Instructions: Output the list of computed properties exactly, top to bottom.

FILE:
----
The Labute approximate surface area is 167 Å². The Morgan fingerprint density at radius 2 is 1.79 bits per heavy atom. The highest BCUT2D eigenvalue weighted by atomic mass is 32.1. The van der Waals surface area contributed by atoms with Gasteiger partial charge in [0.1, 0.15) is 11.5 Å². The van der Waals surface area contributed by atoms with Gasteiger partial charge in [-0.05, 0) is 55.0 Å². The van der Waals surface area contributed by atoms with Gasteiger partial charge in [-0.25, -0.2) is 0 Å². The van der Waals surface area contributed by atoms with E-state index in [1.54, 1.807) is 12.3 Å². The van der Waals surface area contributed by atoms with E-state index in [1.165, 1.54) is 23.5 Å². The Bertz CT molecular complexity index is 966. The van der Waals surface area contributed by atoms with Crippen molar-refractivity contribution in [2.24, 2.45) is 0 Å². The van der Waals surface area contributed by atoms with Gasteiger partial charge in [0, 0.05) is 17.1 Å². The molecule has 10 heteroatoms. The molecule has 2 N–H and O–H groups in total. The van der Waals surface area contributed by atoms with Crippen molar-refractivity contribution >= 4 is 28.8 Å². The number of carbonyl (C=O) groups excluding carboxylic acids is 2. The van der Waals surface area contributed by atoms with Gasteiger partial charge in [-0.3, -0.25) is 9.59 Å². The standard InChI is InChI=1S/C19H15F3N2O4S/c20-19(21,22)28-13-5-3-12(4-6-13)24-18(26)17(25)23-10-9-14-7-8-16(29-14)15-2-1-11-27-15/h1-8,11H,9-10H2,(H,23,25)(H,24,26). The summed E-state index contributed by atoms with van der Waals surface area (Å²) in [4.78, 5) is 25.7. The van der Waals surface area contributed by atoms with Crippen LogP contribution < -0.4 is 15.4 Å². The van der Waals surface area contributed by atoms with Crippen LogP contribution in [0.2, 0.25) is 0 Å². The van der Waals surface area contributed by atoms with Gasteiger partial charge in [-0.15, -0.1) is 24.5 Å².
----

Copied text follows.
The Labute approximate surface area is 167 Å². The Morgan fingerprint density at radius 2 is 1.79 bits per heavy atom. The highest BCUT2D eigenvalue weighted by atomic mass is 32.1. The van der Waals surface area contributed by atoms with Gasteiger partial charge in [0.1, 0.15) is 11.5 Å². The van der Waals surface area contributed by atoms with Gasteiger partial charge in [-0.05, 0) is 55.0 Å². The van der Waals surface area contributed by atoms with Gasteiger partial charge in [-0.25, -0.2) is 0 Å². The van der Waals surface area contributed by atoms with E-state index in [1.54, 1.807) is 12.3 Å². The van der Waals surface area contributed by atoms with E-state index in [1.165, 1.54) is 23.5 Å². The Bertz CT molecular complexity index is 966. The van der Waals surface area contributed by atoms with Crippen molar-refractivity contribution in [2.24, 2.45) is 0 Å². The van der Waals surface area contributed by atoms with Gasteiger partial charge in [0, 0.05) is 17.1 Å². The molecule has 10 heteroatoms. The molecule has 2 N–H and O–H groups in total. The van der Waals surface area contributed by atoms with Crippen molar-refractivity contribution >= 4 is 28.8 Å². The number of carbonyl (C=O) groups excluding carboxylic acids is 2. The van der Waals surface area contributed by atoms with Gasteiger partial charge in [-0.3, -0.25) is 9.59 Å². The standard InChI is InChI=1S/C19H15F3N2O4S/c20-19(21,22)28-13-5-3-12(4-6-13)24-18(26)17(25)23-10-9-14-7-8-16(29-14)15-2-1-11-27-15/h1-8,11H,9-10H2,(H,23,25)(H,24,26). The summed E-state index contributed by atoms with van der Waals surface area (Å²) in [4.78, 5) is 25.7. The van der Waals surface area contributed by atoms with Crippen LogP contribution < -0.4 is 15.4 Å². The van der Waals surface area contributed by atoms with Crippen LogP contribution in [0.2, 0.25) is 0 Å². The van der Waals surface area contributed by atoms with Gasteiger partial charge in [-0.15, -0.1) is 24.5 Å².